Preservation is essential when it comes to shielding the interior from leaks and damage.
Wood's surface starts to change as it is exposed to the influences of sunshine and precipitation. Weathering, a collective term for this change that is both physical and chemical, is used to describe it. The color is the first obvious modification. A graying process starts as the original reddish-brown hue proceeds to fade. As a result of the sun's UV radiation removing specific cell-wall components from the surface layer (less than 0.01 inch thick), the color has changed to a silvery gray.
Wood naturally draws water to its surface quickly. The wood expands as a result. It shrinks as it dries and its moisture content drops. Continual wet to dry cycling develops compression and tension strains, which in turn lead to the emergence of small cracks.
There are two ways to clean the wood roof before treatment, depending on its condition: chemical cleaners (bleaching), and power washing. These chlorine solutions efficiently eliminate surface algae and mildews as well as the oxidized wood fibers on the shingle surface. The dingy gray tint of the roof is changed to a "buff" or buckskin tan hue.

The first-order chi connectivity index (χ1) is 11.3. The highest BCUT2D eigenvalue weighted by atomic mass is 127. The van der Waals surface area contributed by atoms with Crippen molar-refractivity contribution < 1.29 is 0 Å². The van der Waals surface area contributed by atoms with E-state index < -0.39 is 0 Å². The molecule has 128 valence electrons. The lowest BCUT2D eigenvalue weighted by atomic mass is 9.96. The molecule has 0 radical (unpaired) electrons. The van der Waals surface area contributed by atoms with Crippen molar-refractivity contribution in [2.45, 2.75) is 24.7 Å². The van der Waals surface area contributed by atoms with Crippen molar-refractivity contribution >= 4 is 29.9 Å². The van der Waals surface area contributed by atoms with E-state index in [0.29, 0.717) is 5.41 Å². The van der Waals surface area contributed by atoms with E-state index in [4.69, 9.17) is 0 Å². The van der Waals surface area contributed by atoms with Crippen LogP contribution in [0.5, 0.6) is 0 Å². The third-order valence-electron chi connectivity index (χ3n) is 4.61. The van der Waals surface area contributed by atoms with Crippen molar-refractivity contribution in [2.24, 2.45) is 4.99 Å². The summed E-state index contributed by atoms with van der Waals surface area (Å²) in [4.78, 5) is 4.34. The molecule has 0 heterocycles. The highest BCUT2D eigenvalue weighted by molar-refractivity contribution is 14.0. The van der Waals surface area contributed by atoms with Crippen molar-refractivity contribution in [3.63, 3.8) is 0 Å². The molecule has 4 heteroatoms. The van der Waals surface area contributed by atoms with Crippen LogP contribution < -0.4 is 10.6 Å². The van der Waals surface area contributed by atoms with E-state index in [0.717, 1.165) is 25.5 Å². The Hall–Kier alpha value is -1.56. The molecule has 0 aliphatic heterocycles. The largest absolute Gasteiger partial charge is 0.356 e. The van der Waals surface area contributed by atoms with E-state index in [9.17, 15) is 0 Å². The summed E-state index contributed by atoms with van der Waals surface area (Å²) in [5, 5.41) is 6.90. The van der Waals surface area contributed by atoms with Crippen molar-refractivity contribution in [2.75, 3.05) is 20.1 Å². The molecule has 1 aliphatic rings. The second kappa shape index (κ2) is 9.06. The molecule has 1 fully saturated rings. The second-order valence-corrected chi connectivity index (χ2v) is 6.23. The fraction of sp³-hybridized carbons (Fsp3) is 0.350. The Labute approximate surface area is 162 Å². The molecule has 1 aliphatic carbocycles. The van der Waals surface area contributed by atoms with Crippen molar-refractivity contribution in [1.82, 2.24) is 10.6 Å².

Because some forms of lichen, moss, and algae are not harmed by chlorine solutions. Using a high-pressure washer similar to those used to clean cars, they must be manually removed. Power washing is frequently utilized and works pretty well on wood roofs. The top layer of wood fibers on the shingles are essentially removed by power washing, in a manner similar to how sandblasters remove rust from metal.
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